I think this is a nice way of ensuring a process of participation and reification that makes sense. We managed to get practitioners interested in the conference. Unfortunately I don't have feedback yet to share with you but we are going to conduct an evaluation which includes this topic. It might be that the content of the conference is still too abstract or theoretical, but it might also be a nice way of bridging the gap between closed conferences and the outside world.

Wednesday, June 30, 2010

Start your online community or network the Tiësto way

Thanks to a column by Dutch management writer Ben Tiggelaar I learned about the working style of DJ Tiësto. He explains: "I start the evening with some different kind of music and various styles to see what is right for the audience. The styles that get the best response, is the way I continue."

I was struck by the similarities in the practices we've developed over the years in starting learning networks, especially online. Typically I propose to start a shorter experimental cycle (maybe 4 weeks, maybe 3 months in the most recent forest landscape restoration trajectory) and at the end discuss whether and how to continue. This is much easier than asking people upfront what activities they would like, since what they state in an interview or survey may work out differently in practice.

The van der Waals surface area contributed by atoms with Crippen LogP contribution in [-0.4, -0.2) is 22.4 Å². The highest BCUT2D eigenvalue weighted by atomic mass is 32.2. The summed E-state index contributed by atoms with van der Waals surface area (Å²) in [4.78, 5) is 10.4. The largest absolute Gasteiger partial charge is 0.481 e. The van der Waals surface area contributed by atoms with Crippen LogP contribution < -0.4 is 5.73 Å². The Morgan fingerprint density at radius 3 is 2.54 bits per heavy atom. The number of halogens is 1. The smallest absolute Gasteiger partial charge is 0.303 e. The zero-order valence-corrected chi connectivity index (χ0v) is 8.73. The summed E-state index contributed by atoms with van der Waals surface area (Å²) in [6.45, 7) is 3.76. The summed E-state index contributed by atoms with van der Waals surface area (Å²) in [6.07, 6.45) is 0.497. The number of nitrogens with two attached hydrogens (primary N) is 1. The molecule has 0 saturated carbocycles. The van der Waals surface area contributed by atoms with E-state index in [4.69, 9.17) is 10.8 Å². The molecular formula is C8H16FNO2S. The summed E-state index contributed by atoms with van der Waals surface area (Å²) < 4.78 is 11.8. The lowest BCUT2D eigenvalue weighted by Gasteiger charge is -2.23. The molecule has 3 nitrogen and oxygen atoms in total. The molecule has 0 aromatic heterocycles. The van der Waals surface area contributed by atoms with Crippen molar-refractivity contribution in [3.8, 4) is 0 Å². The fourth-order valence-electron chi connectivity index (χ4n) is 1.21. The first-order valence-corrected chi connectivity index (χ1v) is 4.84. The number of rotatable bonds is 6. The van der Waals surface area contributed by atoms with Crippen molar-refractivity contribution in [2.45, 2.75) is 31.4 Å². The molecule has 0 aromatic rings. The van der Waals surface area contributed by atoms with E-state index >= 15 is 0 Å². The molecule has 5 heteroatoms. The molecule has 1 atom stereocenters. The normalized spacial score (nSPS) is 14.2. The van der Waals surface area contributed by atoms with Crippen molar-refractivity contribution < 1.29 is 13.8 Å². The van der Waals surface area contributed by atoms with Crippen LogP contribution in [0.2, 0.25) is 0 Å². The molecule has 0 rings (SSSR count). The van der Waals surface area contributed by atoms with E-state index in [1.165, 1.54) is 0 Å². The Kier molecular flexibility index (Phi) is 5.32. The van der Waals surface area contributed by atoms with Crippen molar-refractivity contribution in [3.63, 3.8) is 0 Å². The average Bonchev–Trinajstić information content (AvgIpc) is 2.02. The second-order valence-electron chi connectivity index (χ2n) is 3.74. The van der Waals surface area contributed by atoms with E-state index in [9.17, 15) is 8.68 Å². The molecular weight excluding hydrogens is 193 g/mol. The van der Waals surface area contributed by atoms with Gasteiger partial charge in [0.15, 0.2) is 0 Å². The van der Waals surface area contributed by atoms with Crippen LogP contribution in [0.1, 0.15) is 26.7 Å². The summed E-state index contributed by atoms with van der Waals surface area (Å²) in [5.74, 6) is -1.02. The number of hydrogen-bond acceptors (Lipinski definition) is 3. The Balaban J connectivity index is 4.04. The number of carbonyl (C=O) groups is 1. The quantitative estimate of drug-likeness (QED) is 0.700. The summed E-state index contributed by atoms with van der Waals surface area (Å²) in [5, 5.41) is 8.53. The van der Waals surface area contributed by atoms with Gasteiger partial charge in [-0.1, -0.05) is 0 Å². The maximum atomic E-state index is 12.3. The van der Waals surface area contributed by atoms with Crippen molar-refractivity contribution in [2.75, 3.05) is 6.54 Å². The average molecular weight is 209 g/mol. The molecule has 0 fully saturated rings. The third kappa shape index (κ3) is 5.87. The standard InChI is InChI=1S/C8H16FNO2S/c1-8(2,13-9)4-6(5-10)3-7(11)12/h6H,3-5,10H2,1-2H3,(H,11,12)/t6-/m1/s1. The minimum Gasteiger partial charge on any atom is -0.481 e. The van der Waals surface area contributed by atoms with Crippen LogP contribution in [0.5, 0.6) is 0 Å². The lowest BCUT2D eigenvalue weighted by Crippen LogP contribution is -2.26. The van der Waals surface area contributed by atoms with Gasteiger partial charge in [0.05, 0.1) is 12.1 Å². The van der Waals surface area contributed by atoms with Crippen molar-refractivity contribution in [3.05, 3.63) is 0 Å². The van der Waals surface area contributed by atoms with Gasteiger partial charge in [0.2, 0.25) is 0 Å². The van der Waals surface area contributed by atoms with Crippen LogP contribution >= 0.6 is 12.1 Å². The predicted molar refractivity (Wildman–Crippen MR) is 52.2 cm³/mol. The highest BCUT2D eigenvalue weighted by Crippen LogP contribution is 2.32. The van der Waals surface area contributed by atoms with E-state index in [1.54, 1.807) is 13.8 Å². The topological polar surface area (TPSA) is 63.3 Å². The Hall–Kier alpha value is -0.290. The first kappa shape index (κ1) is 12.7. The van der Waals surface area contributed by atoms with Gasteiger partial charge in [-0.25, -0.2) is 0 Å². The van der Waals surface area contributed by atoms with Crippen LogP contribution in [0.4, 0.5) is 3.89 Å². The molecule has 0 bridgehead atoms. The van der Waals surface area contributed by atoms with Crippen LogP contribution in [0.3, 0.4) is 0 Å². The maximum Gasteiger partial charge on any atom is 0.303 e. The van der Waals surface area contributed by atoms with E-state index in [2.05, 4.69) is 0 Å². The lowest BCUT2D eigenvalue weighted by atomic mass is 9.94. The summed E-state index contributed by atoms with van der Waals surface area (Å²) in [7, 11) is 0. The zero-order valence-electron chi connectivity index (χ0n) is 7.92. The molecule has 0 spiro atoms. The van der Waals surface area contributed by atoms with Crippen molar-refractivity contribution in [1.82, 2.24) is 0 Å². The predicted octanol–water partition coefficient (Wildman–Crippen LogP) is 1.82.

We start with a wide range of online activities, like open questions, expert inputs, watching videos, teleconferences, virtual field visits, etc. From the interactions, you can see what kind of topics and what kind of activities are attractive for people. You can observe what triggers the most interest (though you may need statistics too). In every trajectory you see that the balance of interest towards discussing own practices or outside research/expert opinions is different. In some groups, people like to be personal and have a need to discuss their own work. In other groups, they relate more to experts bringing in new perspectives. Long stories may work in one case, but do not resonate in another.